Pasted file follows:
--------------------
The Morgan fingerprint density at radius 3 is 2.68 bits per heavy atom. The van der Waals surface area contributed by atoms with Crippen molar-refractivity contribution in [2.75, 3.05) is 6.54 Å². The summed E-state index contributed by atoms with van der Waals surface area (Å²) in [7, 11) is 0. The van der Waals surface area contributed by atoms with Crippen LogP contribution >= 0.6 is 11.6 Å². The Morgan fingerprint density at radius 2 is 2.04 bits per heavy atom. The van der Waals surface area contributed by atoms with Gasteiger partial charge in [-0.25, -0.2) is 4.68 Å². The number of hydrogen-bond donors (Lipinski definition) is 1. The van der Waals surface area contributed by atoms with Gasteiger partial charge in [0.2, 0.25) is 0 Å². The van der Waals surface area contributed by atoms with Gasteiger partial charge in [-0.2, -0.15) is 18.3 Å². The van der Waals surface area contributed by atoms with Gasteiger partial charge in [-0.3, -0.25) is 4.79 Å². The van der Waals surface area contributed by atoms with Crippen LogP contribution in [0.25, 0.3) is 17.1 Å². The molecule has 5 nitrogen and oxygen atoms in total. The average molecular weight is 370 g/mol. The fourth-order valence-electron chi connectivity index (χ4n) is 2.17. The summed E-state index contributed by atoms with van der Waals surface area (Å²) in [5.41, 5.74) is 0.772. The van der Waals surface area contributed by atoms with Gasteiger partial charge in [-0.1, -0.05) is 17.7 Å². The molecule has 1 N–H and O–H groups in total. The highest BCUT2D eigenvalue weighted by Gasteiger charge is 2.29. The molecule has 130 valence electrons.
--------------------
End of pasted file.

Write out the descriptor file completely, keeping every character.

The Morgan fingerprint density at radius 3 is 2.68 bits per heavy atom. The van der Waals surface area contributed by atoms with Crippen molar-refractivity contribution in [2.75, 3.05) is 6.54 Å². The summed E-state index contributed by atoms with van der Waals surface area (Å²) in [7, 11) is 0. The van der Waals surface area contributed by atoms with Crippen LogP contribution >= 0.6 is 11.6 Å². The Morgan fingerprint density at radius 2 is 2.04 bits per heavy atom. The van der Waals surface area contributed by atoms with Gasteiger partial charge in [-0.25, -0.2) is 4.68 Å². The number of hydrogen-bond donors (Lipinski definition) is 1. The van der Waals surface area contributed by atoms with Gasteiger partial charge in [0.2, 0.25) is 0 Å². The van der Waals surface area contributed by atoms with Gasteiger partial charge in [-0.2, -0.15) is 18.3 Å². The van der Waals surface area contributed by atoms with Gasteiger partial charge in [-0.3, -0.25) is 4.79 Å². The van der Waals surface area contributed by atoms with Crippen LogP contribution in [0.25, 0.3) is 17.1 Å². The molecule has 5 nitrogen and oxygen atoms in total. The average molecular weight is 370 g/mol. The fourth-order valence-electron chi connectivity index (χ4n) is 2.17. The summed E-state index contributed by atoms with van der Waals surface area (Å²) in [5.41, 5.74) is 0.772. The van der Waals surface area contributed by atoms with Gasteiger partial charge in [-0.1, -0.05) is 17.7 Å². The molecule has 1 N–H and O–H groups in total. The highest BCUT2D eigenvalue weighted by Gasteiger charge is 2.29. The molecule has 130 valence electrons.